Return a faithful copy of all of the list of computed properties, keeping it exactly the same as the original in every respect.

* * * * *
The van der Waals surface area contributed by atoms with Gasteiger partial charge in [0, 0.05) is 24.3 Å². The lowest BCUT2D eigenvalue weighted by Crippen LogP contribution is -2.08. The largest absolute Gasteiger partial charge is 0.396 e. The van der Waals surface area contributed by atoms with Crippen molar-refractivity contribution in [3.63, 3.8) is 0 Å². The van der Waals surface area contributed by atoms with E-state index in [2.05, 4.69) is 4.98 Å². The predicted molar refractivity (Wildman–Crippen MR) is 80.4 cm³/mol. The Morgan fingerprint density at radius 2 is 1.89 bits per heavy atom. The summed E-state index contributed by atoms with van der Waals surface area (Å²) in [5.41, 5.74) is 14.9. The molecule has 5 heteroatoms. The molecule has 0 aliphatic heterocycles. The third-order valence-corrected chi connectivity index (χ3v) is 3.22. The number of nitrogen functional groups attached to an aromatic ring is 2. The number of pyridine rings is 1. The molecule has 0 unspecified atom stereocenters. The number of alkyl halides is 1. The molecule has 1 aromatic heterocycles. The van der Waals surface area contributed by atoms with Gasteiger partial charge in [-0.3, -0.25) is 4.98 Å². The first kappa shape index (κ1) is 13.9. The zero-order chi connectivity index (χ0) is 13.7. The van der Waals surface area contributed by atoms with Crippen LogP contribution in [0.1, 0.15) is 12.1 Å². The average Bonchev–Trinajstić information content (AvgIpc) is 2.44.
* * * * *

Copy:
The van der Waals surface area contributed by atoms with Gasteiger partial charge in [0, 0.05) is 24.3 Å². The lowest BCUT2D eigenvalue weighted by Crippen LogP contribution is -2.08. The largest absolute Gasteiger partial charge is 0.396 e. The van der Waals surface area contributed by atoms with Crippen molar-refractivity contribution in [3.63, 3.8) is 0 Å². The van der Waals surface area contributed by atoms with E-state index in [2.05, 4.69) is 4.98 Å². The predicted molar refractivity (Wildman–Crippen MR) is 80.4 cm³/mol. The Morgan fingerprint density at radius 2 is 1.89 bits per heavy atom. The summed E-state index contributed by atoms with van der Waals surface area (Å²) in [5.41, 5.74) is 14.9. The molecule has 5 heteroatoms. The molecule has 0 aliphatic heterocycles. The third-order valence-corrected chi connectivity index (χ3v) is 3.22. The number of nitrogen functional groups attached to an aromatic ring is 2. The number of pyridine rings is 1. The molecule has 0 unspecified atom stereocenters. The number of alkyl halides is 1. The molecule has 1 aromatic heterocycles. The van der Waals surface area contributed by atoms with Gasteiger partial charge in [-0.3, -0.25) is 4.98 Å². The first kappa shape index (κ1) is 13.9. The zero-order chi connectivity index (χ0) is 13.7. The van der Waals surface area contributed by atoms with Crippen LogP contribution in [0.1, 0.15) is 12.1 Å². The average Bonchev–Trinajstić information content (AvgIpc) is 2.44.